Thursday, 12 July 2012

Isle of Mull 2012

On 30th June I travelled to Scotland with Cain and the rest of the Cumbria University Wildlife Photography Society.


After seven hours our journey was complete and we had reached our destination for the next week, the Isle of Mull.


As soon as we got off the ferry and drove to the campsite at Killiechronan, I could see the subtle differences from the mainland. Carrion Crows had been replaced by Hooded and Black Headed Gulls by Common.

Killiechronan Campsite is on the shores of Loch Na Keal and provided us with excellent views of Mulls wildlife during the week.

Both Red and Fallow Deer occupied the fields behind the site and nesting colonies of Common Gulls were on a small island metres from the shore in front of us.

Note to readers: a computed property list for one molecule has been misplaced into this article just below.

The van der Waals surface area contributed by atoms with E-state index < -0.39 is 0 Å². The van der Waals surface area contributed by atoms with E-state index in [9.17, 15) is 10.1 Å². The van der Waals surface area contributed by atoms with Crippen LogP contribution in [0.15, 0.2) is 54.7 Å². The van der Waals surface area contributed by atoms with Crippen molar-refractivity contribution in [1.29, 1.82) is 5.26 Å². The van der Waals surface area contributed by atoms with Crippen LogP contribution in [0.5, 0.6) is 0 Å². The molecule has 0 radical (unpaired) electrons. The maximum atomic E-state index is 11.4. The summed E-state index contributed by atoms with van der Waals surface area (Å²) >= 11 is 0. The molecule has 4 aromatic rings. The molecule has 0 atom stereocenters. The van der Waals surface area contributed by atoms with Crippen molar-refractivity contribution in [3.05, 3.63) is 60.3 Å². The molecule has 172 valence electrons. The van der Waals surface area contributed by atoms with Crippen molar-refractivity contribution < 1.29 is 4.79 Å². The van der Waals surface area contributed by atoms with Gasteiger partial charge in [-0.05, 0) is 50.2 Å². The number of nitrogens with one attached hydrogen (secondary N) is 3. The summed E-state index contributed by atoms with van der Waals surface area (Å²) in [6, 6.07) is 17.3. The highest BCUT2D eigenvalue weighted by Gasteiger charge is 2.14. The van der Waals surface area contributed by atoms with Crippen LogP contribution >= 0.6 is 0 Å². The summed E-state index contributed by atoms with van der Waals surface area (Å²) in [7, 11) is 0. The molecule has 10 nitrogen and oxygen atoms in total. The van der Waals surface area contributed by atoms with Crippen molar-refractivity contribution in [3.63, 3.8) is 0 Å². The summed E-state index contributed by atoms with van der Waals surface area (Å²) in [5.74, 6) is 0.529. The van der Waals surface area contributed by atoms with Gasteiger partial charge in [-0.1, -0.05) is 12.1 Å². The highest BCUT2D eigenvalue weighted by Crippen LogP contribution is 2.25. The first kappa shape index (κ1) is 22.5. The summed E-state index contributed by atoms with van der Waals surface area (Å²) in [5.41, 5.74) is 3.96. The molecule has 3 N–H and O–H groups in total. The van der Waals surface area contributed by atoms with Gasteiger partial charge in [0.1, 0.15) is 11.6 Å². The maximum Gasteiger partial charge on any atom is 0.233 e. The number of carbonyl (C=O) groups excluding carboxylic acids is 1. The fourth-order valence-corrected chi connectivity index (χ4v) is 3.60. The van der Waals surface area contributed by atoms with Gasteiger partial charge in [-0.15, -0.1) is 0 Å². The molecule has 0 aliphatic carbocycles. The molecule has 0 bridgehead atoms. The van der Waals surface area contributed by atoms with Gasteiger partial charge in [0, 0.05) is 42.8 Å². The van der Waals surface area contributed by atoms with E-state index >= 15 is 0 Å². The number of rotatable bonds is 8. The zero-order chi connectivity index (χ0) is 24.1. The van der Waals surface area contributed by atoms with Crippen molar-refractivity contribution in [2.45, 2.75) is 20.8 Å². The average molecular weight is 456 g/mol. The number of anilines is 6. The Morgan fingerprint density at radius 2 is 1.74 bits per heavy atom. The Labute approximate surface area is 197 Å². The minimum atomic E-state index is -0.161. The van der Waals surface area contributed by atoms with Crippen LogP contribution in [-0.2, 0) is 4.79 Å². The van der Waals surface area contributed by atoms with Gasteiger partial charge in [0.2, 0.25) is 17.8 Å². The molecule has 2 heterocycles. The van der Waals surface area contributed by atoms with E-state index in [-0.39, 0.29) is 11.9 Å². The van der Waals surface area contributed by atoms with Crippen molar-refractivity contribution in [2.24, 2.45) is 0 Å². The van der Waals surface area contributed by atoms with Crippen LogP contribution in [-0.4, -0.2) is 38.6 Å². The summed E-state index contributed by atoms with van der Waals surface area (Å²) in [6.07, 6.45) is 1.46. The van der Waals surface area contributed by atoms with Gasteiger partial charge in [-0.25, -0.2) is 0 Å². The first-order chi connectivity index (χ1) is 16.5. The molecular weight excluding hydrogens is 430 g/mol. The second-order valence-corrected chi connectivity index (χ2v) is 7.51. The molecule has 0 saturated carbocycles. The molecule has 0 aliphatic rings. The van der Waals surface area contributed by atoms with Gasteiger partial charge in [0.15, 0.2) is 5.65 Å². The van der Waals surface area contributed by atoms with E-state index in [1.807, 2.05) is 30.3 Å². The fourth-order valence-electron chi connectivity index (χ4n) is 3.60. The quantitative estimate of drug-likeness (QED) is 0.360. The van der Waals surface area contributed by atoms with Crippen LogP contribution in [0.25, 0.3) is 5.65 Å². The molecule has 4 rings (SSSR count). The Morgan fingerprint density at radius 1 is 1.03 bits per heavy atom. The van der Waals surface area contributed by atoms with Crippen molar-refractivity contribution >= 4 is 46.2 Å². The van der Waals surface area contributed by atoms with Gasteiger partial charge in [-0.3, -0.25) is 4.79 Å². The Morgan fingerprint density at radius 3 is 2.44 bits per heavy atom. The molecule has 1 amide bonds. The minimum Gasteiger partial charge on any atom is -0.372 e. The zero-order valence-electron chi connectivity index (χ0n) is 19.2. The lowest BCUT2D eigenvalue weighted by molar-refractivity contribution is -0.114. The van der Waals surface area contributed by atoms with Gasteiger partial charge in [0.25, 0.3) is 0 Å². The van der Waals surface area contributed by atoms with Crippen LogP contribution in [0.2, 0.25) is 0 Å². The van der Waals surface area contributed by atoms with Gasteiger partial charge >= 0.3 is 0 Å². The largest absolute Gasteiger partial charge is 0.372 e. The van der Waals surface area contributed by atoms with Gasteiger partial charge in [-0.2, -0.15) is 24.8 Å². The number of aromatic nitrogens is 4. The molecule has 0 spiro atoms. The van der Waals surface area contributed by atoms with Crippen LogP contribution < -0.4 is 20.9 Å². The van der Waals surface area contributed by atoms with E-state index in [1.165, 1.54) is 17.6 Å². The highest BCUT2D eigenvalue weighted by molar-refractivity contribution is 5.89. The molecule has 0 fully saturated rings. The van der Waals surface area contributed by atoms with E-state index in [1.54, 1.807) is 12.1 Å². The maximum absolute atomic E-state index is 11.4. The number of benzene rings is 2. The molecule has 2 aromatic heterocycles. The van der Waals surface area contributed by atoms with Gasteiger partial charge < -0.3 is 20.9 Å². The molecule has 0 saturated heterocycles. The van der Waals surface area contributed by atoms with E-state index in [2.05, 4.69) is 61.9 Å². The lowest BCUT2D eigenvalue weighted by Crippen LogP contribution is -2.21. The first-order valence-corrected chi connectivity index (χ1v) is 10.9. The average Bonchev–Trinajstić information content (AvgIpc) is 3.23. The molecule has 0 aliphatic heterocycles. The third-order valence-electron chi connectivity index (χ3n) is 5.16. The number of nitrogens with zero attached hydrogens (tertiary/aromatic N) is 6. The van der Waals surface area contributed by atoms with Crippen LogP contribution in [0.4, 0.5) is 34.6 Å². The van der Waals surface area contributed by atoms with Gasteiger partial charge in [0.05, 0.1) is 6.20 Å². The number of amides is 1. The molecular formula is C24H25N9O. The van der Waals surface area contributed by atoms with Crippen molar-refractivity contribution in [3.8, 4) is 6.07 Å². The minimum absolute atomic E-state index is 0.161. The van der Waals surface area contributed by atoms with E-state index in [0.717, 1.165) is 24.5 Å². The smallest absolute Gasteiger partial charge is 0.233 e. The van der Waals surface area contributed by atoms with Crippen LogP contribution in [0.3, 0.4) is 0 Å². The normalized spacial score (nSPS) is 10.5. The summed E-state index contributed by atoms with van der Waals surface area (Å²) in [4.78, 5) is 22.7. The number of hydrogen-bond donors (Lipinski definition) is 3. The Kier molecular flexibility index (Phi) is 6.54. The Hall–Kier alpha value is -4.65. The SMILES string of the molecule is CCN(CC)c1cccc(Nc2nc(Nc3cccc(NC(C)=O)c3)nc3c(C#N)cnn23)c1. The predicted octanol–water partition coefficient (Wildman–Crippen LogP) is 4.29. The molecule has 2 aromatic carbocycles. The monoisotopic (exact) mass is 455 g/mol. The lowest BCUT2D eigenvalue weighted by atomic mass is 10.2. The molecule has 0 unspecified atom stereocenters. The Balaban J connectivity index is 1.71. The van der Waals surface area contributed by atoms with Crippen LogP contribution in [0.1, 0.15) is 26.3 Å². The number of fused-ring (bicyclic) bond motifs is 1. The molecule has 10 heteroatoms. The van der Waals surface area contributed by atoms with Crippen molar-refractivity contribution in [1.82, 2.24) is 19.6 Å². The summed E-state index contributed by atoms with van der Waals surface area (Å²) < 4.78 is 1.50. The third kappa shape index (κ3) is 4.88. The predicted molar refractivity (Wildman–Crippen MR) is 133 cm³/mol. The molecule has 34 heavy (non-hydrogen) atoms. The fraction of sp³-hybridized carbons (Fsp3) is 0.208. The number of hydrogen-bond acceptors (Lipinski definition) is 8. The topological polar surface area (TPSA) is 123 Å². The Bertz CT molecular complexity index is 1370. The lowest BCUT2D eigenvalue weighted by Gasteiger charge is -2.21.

A Barn Owl hunted around the toilet block most nights, Sedge Warblers sang from every overgrown ditch and Hooded Crows and Raven could be heard early in the morning.


But perhaps most impressive of all was that a pair of White Tailed and Golden Eagles were breeding nearby and hunted over the Loch.


As soon as we started to pitch out tents the rain started but was gone by the next morning and only reappeared intermittently during the week where sunshine and high temperatures were more common.


Day Two: 1st July


Spread over three cars, the ten of us made the short journey to the harbour ready for a day trip to the Treshnish Isles. On the way we stopped half way along Loch Na Keal as three Otters were spotted in the water and a Harbour Porpoise.


After half an hour on the boat we reached Staffa where we could see the impressive Fingal’s Cave complete with volunteer bagpipe player.

In the sun we enjoyed watching the Fulmar colony on the cliffside and the Great Skua which was mobbed by them.

We were only allowed an hour on Staffa before moving onto the even more impressive Lunga. The sea around Lunga was lifting with Puffins, Black Guillemot, Manx Shearwater and Seals both Common and Grey. If nobody has been to Lunga before then just imagine the Farne Islands only 100 times better.